Temple University's Department of Earth & Environmental Science is part of a wide-ranging effort to protect and restore clean water in the Delaware River watershed, the source of drinking water for 15 million people in Pennsylvania, New York, New Jersey and Delaware. Funded by the William Penn Foundation and known as the Delaware River Watershed Initiative (DRWI), the $40m effort will support the work of 65 non-governmental organizations and researchers, including Professor Laura Toran through $1.1m in research funding for her lab.

"The focus of our work is to provide monitoring of suburban Philadelphia stormwater improvement efforts," says Toran, who notes that the William Penn Foundation has been funding Temple's watershed research efforts for nearly a decade. "Currently there are numerous regulations in place, but not enough understanding on what is truly effective."

For Toran, one of the biggest challenges in an urban watershed is simply defining what makes a good one. "We aren't 100 percent sure what a healthy urban watershed should be," she says, "so we first must define that and then work to make it replicable across the region and in other regions."

Having so many partners involved in the effort is a great advantage, according to Toran. "We know where the projects are happening and our team can do pre- and post-construction monitoring to measure overland flow of water and infiltration rates, which is the speed at which water enters the soil."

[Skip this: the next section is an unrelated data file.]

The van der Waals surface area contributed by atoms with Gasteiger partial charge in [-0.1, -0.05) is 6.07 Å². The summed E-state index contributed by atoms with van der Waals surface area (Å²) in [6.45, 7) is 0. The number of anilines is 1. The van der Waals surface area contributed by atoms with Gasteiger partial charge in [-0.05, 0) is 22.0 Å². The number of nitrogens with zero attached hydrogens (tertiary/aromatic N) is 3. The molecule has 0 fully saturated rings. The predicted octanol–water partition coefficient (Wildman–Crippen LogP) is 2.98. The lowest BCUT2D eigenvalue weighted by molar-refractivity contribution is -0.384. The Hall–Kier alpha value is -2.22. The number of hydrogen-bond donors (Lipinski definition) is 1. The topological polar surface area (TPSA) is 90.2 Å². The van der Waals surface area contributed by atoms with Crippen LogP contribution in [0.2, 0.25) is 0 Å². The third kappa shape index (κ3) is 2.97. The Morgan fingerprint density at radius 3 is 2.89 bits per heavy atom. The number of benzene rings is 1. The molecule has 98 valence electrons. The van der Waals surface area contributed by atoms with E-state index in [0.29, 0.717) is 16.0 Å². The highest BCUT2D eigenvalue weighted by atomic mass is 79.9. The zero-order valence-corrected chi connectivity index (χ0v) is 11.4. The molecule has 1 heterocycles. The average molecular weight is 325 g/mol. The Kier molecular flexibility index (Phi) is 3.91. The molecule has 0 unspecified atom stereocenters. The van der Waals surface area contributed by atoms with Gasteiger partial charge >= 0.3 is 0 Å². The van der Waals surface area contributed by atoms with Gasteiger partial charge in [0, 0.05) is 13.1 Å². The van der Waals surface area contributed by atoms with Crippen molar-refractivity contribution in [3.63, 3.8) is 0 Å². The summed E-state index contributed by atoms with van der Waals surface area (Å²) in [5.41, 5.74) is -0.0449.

In the 13,500-square-mile Delaware River watershed, rapid population growth and resulting urban and suburban sprawl are driving significant impacts to the watershed by shrinking and fragmenting forests that are critical to protecting clean water. Runoff from paved surfaces and agricultural fields carry pesticides, chemicals and other toxins into our streams and rivers. These growing problems will threaten drinking water for millions of people if left unaddressed.

"Urban hydrology is a challenge and one way we tackle it is with collaborations like DRWI, that provide dedicated funding and talented researchers," says Toran. The William Penn Foundation grant was instrumental in attracting promising younger researchers to Temple such as doctoral candidate Ashley Kirker, from the College of Charleston, who earned a highly competitive Temple University Fellowship, and Sarah Beganskas, a postdoctoral scholar from the University of California, Santa Cruz.

"This project is attracting top-notch people to Temple, the next generation of scientists who will move this important work forward," Toran says. "We have a powerful team."